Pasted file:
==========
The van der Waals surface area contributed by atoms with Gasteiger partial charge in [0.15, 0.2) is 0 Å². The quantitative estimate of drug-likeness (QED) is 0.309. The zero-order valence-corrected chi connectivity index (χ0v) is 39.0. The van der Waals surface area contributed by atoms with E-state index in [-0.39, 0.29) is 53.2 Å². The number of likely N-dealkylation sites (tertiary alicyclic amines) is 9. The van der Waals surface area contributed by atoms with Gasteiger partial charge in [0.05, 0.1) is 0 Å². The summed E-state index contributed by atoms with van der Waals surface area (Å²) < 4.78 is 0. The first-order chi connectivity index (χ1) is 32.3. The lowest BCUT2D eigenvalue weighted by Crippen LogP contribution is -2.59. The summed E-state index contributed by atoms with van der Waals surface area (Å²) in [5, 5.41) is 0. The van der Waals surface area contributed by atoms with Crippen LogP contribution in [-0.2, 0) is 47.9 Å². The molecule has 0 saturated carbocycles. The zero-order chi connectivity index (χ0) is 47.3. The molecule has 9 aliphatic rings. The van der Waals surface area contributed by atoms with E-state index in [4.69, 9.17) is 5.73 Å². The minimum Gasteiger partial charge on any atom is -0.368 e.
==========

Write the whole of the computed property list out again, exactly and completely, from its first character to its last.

The van der Waals surface area contributed by atoms with Gasteiger partial charge in [0.15, 0.2) is 0 Å². The quantitative estimate of drug-likeness (QED) is 0.309. The zero-order valence-corrected chi connectivity index (χ0v) is 39.0. The van der Waals surface area contributed by atoms with E-state index in [-0.39, 0.29) is 53.2 Å². The number of likely N-dealkylation sites (tertiary alicyclic amines) is 9. The van der Waals surface area contributed by atoms with Gasteiger partial charge in [0.05, 0.1) is 0 Å². The summed E-state index contributed by atoms with van der Waals surface area (Å²) < 4.78 is 0. The first-order chi connectivity index (χ1) is 32.3. The lowest BCUT2D eigenvalue weighted by Crippen LogP contribution is -2.59. The summed E-state index contributed by atoms with van der Waals surface area (Å²) in [5, 5.41) is 0. The van der Waals surface area contributed by atoms with Crippen LogP contribution in [-0.2, 0) is 47.9 Å². The molecule has 0 saturated carbocycles. The zero-order chi connectivity index (χ0) is 47.3. The molecule has 9 aliphatic rings. The van der Waals surface area contributed by atoms with E-state index in [4.69, 9.17) is 5.73 Å². The minimum Gasteiger partial charge on any atom is -0.368 e.